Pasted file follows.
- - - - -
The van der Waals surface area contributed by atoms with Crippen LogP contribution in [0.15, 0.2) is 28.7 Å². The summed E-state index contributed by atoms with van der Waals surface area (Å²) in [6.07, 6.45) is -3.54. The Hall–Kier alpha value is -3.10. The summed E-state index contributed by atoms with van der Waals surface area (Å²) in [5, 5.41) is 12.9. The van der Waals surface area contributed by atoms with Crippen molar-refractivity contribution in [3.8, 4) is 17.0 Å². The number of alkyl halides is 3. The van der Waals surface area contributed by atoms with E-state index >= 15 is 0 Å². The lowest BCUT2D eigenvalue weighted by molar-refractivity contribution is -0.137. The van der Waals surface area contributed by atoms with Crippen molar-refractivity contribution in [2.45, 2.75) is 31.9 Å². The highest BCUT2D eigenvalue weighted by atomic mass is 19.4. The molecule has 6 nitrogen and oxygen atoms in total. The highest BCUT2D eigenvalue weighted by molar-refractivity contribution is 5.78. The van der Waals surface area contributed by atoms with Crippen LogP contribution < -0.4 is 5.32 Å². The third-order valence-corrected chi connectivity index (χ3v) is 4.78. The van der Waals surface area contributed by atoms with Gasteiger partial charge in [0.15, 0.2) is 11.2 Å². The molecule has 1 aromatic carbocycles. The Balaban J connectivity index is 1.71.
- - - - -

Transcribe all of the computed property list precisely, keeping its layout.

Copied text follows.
The van der Waals surface area contributed by atoms with Crippen LogP contribution in [0.15, 0.2) is 28.7 Å². The summed E-state index contributed by atoms with van der Waals surface area (Å²) in [6.07, 6.45) is -3.54. The Hall–Kier alpha value is -3.10. The summed E-state index contributed by atoms with van der Waals surface area (Å²) in [5, 5.41) is 12.9. The van der Waals surface area contributed by atoms with Crippen molar-refractivity contribution in [3.8, 4) is 17.0 Å². The number of alkyl halides is 3. The van der Waals surface area contributed by atoms with E-state index >= 15 is 0 Å². The lowest BCUT2D eigenvalue weighted by molar-refractivity contribution is -0.137. The van der Waals surface area contributed by atoms with Crippen molar-refractivity contribution in [2.45, 2.75) is 31.9 Å². The highest BCUT2D eigenvalue weighted by atomic mass is 19.4. The molecule has 6 nitrogen and oxygen atoms in total. The highest BCUT2D eigenvalue weighted by molar-refractivity contribution is 5.78. The van der Waals surface area contributed by atoms with Crippen LogP contribution < -0.4 is 5.32 Å². The third-order valence-corrected chi connectivity index (χ3v) is 4.78. The van der Waals surface area contributed by atoms with Gasteiger partial charge in [0.15, 0.2) is 11.2 Å². The molecule has 1 aromatic carbocycles. The Balaban J connectivity index is 1.71.